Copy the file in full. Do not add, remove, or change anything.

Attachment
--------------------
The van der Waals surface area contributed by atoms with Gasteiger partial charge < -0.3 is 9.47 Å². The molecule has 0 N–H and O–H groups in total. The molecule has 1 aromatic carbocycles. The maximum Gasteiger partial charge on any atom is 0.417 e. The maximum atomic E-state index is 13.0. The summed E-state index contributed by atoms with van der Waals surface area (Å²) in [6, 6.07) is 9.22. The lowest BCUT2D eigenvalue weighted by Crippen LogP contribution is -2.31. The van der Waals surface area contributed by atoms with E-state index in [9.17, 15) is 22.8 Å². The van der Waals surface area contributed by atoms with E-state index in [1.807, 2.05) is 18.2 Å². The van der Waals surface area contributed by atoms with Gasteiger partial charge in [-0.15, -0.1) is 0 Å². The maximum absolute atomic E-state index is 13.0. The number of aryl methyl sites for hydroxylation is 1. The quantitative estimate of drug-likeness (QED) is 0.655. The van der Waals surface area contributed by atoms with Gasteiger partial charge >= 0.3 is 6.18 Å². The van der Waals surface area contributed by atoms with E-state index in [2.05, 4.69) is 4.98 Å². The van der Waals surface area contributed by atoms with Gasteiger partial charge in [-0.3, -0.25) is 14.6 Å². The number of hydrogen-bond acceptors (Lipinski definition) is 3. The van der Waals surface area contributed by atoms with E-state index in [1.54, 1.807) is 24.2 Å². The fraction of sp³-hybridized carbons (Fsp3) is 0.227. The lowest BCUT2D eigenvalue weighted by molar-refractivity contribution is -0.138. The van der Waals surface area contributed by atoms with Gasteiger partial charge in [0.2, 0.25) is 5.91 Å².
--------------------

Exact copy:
The van der Waals surface area contributed by atoms with Gasteiger partial charge < -0.3 is 9.47 Å². The molecule has 0 N–H and O–H groups in total. The molecule has 1 aromatic carbocycles. The maximum Gasteiger partial charge on any atom is 0.417 e. The maximum atomic E-state index is 13.0. The summed E-state index contributed by atoms with van der Waals surface area (Å²) in [6, 6.07) is 9.22. The lowest BCUT2D eigenvalue weighted by Crippen LogP contribution is -2.31. The van der Waals surface area contributed by atoms with E-state index in [9.17, 15) is 22.8 Å². The van der Waals surface area contributed by atoms with E-state index in [1.807, 2.05) is 18.2 Å². The van der Waals surface area contributed by atoms with Gasteiger partial charge in [-0.15, -0.1) is 0 Å². The maximum absolute atomic E-state index is 13.0. The number of aryl methyl sites for hydroxylation is 1. The quantitative estimate of drug-likeness (QED) is 0.655. The van der Waals surface area contributed by atoms with Gasteiger partial charge >= 0.3 is 6.18 Å². The van der Waals surface area contributed by atoms with E-state index in [2.05, 4.69) is 4.98 Å². The van der Waals surface area contributed by atoms with Gasteiger partial charge in [-0.3, -0.25) is 14.6 Å². The number of hydrogen-bond acceptors (Lipinski definition) is 3. The van der Waals surface area contributed by atoms with E-state index in [1.54, 1.807) is 24.2 Å². The fraction of sp³-hybridized carbons (Fsp3) is 0.227. The lowest BCUT2D eigenvalue weighted by molar-refractivity contribution is -0.138. The van der Waals surface area contributed by atoms with Gasteiger partial charge in [0.2, 0.25) is 5.91 Å².